31. In itself, that passage does not reflect any misdirection providing it is only taken into account and reflecting the judge's decision under s.117C(6), namely whether there are "very compelling circumstances" over and above Exception 2 to outweigh the public interest. However, logically that issue only arises if the appellant cannot succeed under Exception 2. It would not be profitable to set out the judge's detailed assessment and conclusions leading up to para 97 of her decision. Suffice it to say, at no point leading up to para 99 does the judge make any finding in relation to Exception 2. Her findings in that regard are found in paras 100 and 101 of her determination immediately following the passage I have set out above referring to Hesham Ali and OH (Serbia). In those paras the judge said this:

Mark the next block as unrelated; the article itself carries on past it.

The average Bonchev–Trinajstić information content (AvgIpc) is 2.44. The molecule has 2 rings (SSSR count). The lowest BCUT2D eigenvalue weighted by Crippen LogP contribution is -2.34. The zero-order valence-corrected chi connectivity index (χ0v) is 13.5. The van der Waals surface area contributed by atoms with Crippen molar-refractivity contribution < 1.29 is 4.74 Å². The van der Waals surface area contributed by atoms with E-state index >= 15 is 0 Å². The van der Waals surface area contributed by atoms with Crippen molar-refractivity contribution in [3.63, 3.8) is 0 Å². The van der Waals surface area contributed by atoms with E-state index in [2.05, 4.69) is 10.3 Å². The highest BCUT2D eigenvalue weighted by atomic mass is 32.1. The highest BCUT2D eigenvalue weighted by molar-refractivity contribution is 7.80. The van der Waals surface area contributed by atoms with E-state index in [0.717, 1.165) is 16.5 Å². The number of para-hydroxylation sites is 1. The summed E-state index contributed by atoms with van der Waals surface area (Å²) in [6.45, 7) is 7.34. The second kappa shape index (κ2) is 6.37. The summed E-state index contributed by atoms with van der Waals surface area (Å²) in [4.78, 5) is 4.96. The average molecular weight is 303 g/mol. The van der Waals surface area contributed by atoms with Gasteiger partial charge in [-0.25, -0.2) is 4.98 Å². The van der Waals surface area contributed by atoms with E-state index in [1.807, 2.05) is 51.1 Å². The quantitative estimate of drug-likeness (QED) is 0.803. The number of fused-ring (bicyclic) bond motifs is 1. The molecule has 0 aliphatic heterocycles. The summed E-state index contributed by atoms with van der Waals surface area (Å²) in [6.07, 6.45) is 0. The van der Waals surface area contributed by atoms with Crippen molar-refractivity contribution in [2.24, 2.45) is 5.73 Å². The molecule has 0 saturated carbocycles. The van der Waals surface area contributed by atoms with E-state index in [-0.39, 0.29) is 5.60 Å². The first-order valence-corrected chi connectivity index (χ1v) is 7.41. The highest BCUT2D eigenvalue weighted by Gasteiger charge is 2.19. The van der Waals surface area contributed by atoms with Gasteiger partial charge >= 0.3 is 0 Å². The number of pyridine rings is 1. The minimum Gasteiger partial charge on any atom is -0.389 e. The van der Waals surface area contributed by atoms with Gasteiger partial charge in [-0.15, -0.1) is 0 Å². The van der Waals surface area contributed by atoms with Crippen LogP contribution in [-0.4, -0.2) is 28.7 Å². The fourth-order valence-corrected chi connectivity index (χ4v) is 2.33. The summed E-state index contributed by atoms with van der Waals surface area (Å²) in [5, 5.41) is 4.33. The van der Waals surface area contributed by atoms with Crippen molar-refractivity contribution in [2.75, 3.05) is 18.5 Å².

"100. In all the circumstances of this particular case, including the very weighty public interest in deporting foreign criminals, the appellant's deportation does not amount to a disproportionate interference with his private life and family life under Article 8 ECHR, and does not render his removal unduly harsh on his wife and children, should they remain in the UK without the husband/father. I also do not find that there would be very significant obstacles or insurmountable obstacles to the appellant's return and reintegration to his home country in India.